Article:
Presumptions In Appeals

There is a presumption of validity, good faith and correctness of assessment by the County Board of Equalization.[4]The presumption of correct assessment is rebutted when the taxpayer presents substantial and persuasive evidence to establish that the Board’s valuation is erroneous and what the fair market value should have been placed on the property.[5]Complainant did not present substantial and persuasive evidence to rebut the presumption of correct assessment by the Board.In the absence of such evidence, the Board’s value stands.

Standard for Valuation

Section 137.115, RSMo, requires that property be assessed based upon its true value in money which is defined as the price a property would bring when offered for sale by one willing or desirous to sell and bought by one who is willing or desirous to purchase but who is not compelled to do so.[6]It is the fair market value of the subject property on the valuation date.[7]Market value is the most probable price in terms of money which a property should bring in competitive and open market under all conditions requisite to a fair sale, the buyer and seller, each acting prudently, knowledgeable and assuming the price is not affected by undue stimulus.

Implicit in this definition are the consummation of a sale as of a specific date and the passing of title from seller to buyer under conditions whereby:

1.Buyer and seller are typically motivated.


2.Both parties are well informed and well advised, and both acting in what they consider their own best interests.


3.A reasonable time is allowed for exposure in the open market.


4.Payment is made in cash or its equivalent.


5.Financing, if any, is on terms generally available in the Community at the specified date and typical for the property type in its locale.


6.The price represents a normal consideration for the property sold unaffected by special financing amounts and/or terms, services, fees, costs, or credits incurred in the transaction.[8]


Methods of Valuation

Proper methods of valuation and assessment of property are delegated to the Commission.It is within the purview of the Hearing Officer to determine the method of valuation to be adopted in a given case.[9]Missouri courts have approved the comparable sales or market approach, the cost approach and the income approach as recognized methods of arriving at fair market value.[10] Complainant did not present evidence of value based upon any methodology recognized by the Commission or the Courts of this state.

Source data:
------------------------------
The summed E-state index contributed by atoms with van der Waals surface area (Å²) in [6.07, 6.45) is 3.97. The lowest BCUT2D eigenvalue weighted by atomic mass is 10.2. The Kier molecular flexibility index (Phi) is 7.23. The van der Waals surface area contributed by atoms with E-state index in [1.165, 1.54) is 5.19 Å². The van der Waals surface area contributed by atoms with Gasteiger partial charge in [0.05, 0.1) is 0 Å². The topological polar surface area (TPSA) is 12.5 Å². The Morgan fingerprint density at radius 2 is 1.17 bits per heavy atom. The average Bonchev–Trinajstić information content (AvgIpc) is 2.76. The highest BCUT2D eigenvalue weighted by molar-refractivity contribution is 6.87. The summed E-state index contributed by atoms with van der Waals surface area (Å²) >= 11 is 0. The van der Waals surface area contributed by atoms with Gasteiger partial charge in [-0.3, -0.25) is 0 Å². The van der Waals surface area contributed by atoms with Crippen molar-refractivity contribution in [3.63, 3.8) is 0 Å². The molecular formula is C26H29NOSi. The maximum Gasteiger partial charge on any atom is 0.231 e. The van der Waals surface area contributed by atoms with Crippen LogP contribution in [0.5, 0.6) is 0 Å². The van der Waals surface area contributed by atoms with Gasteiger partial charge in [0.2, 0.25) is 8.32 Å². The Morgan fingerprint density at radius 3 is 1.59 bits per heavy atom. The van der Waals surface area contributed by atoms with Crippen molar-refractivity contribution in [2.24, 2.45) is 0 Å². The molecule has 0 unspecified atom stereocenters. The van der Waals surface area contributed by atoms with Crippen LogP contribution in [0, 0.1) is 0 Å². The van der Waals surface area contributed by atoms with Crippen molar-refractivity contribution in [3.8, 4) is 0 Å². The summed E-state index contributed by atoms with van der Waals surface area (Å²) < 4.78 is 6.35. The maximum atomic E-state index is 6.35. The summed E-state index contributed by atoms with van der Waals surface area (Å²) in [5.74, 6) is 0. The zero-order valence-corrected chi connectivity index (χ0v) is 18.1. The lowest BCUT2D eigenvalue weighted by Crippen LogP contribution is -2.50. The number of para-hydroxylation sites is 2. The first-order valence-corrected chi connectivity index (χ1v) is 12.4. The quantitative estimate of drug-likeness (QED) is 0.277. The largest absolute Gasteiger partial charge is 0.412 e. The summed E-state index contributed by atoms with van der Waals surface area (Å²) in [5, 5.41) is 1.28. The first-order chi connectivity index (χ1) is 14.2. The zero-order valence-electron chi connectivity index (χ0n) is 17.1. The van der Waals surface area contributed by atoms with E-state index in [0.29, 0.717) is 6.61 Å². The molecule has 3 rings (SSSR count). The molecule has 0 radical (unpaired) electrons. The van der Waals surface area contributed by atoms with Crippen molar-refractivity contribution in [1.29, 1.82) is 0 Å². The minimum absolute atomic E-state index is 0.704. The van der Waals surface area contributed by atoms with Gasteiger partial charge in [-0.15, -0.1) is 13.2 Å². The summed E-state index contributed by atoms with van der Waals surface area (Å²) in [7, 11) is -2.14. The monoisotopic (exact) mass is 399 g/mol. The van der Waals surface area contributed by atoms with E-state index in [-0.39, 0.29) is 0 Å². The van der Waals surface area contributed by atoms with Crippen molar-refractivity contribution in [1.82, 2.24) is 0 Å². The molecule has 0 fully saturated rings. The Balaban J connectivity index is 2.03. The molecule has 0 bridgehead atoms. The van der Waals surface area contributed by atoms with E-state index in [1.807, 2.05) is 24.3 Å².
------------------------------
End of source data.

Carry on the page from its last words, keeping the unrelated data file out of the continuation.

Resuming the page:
Complainant’s Burden of Proof

In order to prevail, Complainant must present an opinion of market value and substantial and persuasive evidence that the proposed value is indicative of the market value of the subject property on January 1, 2007.[11]There is no presumption that the taxpayer’s opinion is correct. The taxpayer in a Commission appeal still bears the burden of proof.The taxpayer is the moving party seeking affirmative relief.Therefore, the Complainant bears the burden of proving the vital elements of the case, i.e., the assessment was “unlawful, unfair, improper, arbitrary or capricious.”[12]

Substantial evidence can be defined as such relevant evidence as a reasonable mind might accept as adequate to support a conclusion.[13]Persuasive evidence is that evidence which has sufficient weight and probative value to convince the trier of fact.The persuasiveness of evidence does not depend on the quantity or amount thereof but on its effect in inducing belief.[14]As addressed below, the mandated evidentiary standard was not met by Complainant.

Owner’s Opinion of Value

The owner of property is generally held competent to testify to its reasonable market value.[15]The owner’s opinion is without probative value however, where it is shown to have been based upon improper elements or an improper foundation.[16]In the present appeal, Ms. Harker gave her opinion of value based upon information contained in three exhibits.Those exhibits were excluded from evidence.There is no substantiation for the opinion of value.The opinion does not rest upon proper elements or a proper foundation.It can be given no probative weight in the appeal.The opinion of value was not derived from any appraisal methodology accepted by the Commission for valuation of real estate for ad valorem tax purposes.

Exclusion of Exhibits

Complainant’s exhibits were excluded upon proper objection by Respondent’s Counsel.The basis for the ruling excluding the exhibits is herein provided.

Exhibit A – Sales and MLS Listing Information